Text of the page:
Last weekend I participated in moccasin making workshop.
Since the move and since I had tossed my old decrepit slippers, I had been announcing several times a day how I needed new ones. Then checking my inbox, this workshop appeared, part of a weekend of learning from a native elder and his wife at the small artisan cottage where I fire my pottery. Great timing! I used to wear moccasins as slippers for many years and I had just got out of the habit.
We participated in a welcoming song with drum, a smudging (the smudge shell is on the table there. I did not get a photo of the beautiful beaded feather that went along with it. I was a little camera shy at the beginning, although I had asked permission)
The deer skins were smudged. We gave thanks to the animal for providing them. We examined them, noticing there imperfections that told in part the life of the deer, any scars or other markings, the bullet hole. All was acknowledged.
We chose our skin and pattern size and cut and prepared the shoes, hammered the lacing holes with an awl.
We were making the moccasins in the Ojibwe style (Ojibway "those who cook\roast until it puckers", referring to their fire-curing of moccasin seams to make them water-proof." hence the puckered toe style. The word moccasin is derived from Ojibwe as well.) We cut the lacing by hand out of the hide as well. I would have liked a big blunt darning needle for the sewing up but managed without.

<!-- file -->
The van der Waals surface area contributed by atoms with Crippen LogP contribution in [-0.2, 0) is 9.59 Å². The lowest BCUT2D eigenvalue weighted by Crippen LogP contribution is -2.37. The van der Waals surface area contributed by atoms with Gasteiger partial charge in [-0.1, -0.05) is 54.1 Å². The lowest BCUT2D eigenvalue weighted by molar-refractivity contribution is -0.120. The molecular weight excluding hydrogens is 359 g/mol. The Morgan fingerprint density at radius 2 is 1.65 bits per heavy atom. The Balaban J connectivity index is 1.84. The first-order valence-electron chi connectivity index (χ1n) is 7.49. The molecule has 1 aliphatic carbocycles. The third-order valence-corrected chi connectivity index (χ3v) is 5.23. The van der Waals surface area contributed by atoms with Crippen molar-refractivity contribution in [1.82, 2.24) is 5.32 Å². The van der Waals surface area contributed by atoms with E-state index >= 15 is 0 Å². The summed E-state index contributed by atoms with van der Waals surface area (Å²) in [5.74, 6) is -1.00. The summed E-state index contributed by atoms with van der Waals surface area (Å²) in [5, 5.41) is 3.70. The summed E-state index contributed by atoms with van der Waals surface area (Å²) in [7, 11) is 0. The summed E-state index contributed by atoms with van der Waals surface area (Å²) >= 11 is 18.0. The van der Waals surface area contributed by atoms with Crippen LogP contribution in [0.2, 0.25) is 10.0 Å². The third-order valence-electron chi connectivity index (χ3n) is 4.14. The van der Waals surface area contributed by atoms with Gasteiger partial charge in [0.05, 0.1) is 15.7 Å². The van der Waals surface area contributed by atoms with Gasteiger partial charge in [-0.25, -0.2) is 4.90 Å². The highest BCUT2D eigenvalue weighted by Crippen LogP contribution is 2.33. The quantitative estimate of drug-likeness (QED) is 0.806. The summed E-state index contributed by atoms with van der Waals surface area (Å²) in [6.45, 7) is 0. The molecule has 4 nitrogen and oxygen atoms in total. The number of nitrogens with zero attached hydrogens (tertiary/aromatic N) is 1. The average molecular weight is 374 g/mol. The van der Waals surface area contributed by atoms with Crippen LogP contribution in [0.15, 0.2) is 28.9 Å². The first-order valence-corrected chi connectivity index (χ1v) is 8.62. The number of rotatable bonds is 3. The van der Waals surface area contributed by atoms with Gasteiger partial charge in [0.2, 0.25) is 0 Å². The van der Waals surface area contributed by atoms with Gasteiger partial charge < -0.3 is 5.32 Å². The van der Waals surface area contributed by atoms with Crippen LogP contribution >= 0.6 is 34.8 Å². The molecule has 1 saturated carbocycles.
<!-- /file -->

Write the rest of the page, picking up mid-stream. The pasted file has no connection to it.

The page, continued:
There was a potluck lunch and we continued. It took some practice to get the sewing even. I did an okay job, nothing great and I consider myself to have better than average dexterity. Time and patience! Appreciate handmade moccasins if you should have the good fortune to buy one. It took all day to make these! At one point I was reminded of second sock syndrome:) We were also reminded that that was why we smudged ourselves at the beginning of the day, to ensure calmness if we screwed up or got frustrated. There was a very nice atmosphere all day.
One of the participents brought in a few hides she had purchased. Cow hides they were and the smell coming from the tanning was less than pleasant. The difference in the deer and cow skin was drastic.
To interrupt for a moment, this photo above? The most intense part of the process, sewing through the three layers very snugly.
The cow was stiff and much harder. The deer hide was soft and supple like butter.
In fact, it barely feels like you are wearing anything when you have the mocassins on. We were given a little lesson on beading but I like these as is.
I like these a lot. They have molded to my feet and I have barely taken them off.